‘sigsys’ by Sean Summers

7 Overall Score
Gameplay: 7/10
Graphics: 7/10
Sounds: 7/10

Relaxing Music | Simplistic Gameplay | Mentally Stimulating

Little Detail | Repetitive | Short Game

Brandon from Indie Game HQ has been playing the interesting puzzle game sigsys. Calling this a physics-based game wouldn’t nearly do it justice. There is so much more to sigsys that the rocket scientist behind the game implemented. The official iTunes link to purchase sigsys can be found in the links located at the bottom of this article.


Game Info

GAME NAME: sigsys

DEVELOPER(S): Sean Summers

PUBLISHER(S): Sean Summers


GENRE(S): Puzzle

RELEASE DATE(S): November 18, 2012

Requirements: Compatible with iPhone 3GS, iPhone 4, iPhone 4S, iPhone 5, iPod touch (3rd generation), iPod touch (4th generation), iPod touch (5th generation) and iPad. Requires iOS 6.0 or later. This app is optimized for iPhone 5.


Sigsys is a unique puzzle game based on control systems theory. Players must figure out the exact mechanics and dynamics of the ball in order to solve each level. The game challenges people to identify “dynamic patterns”. Initially, the game was originally designed to teach linear systems theory to university students.



First off, there are two different control schemes in sigsys. You can either control by touching the screen or rotating the device. It is recommended that you try them both out and choose whatever one feels right as you will need to hone your skills at either one.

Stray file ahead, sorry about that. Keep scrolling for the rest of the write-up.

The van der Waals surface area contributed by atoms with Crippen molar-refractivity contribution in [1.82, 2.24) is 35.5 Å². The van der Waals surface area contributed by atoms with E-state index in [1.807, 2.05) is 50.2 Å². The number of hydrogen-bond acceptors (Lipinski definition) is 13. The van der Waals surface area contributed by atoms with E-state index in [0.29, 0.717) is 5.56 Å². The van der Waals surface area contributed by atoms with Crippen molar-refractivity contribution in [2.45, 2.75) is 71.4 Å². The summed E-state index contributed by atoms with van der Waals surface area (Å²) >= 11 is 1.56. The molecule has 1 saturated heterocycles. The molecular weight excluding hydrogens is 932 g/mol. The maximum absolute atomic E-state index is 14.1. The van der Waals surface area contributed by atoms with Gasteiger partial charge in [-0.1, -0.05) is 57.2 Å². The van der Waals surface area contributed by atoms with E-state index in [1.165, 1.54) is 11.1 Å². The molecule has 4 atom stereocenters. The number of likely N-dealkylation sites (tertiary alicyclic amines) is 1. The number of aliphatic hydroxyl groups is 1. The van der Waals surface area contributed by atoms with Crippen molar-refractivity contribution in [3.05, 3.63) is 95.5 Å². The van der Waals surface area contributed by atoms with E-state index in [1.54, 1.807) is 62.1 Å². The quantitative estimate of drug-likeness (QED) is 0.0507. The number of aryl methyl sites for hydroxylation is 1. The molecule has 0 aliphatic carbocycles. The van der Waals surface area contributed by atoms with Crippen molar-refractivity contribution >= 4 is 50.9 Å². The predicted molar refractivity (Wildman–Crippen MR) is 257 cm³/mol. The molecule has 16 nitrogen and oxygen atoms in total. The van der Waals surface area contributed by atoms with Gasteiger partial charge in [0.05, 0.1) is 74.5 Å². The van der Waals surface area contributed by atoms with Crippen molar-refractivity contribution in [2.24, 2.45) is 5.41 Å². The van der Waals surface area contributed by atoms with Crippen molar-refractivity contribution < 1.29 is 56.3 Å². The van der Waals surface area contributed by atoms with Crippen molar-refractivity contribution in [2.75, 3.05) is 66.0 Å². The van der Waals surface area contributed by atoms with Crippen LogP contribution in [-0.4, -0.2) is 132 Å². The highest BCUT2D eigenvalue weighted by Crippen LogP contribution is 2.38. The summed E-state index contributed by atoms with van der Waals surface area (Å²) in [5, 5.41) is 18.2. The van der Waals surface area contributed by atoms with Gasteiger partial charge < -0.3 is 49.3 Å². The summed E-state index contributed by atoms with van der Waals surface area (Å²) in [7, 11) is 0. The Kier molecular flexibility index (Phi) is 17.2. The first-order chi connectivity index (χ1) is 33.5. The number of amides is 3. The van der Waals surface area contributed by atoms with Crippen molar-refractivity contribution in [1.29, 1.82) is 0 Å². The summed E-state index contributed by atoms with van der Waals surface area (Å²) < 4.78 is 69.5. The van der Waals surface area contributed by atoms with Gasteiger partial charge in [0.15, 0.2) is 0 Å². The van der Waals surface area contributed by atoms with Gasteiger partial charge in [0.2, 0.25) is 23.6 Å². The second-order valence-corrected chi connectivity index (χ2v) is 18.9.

The objective of the game is to get the circle, which you control, to be within the targeted area that is either a circle or parallel lines. While in the area you must also hold your circle there for at least 1 second in order to move on to the next targeted area. This all being done while the timer runs and dealing with constraints. The final goal however is to score points and score higher then the demand number in one of three fields. These fields are adaption, strategy, and prediction. The game will grade your play based on as you score points.

The gameplay will have you constantly changing your movements and strategy to position your circle in the target area. The game also throws you a few curve balls as there are 9 levels each designated by a color. Each of these levels brings its own physics you must adapt to.

The game also features an in-game store which costs real money. There you can buy either 10 capsules, 50 capsules, unlock next level or unlock all levels. The prices range from .99 cents-2.99 cents. The capsules are bonuses during gameplay which can be acquired from the store or acquired from accumulating enough points during a level. These capsules add points to your overall score.


Graphics are pretty simple but with a game like this they really don’t have to be all that detailed. The background is the same black background with white sparkles that give the appearance of being in space. Sigsys’s figures are basically either circles or parallel lines, and so the game’s graphics are exactly what you would expect from a game. They make the game playable, but they do not distract the user from the true purpose of the game.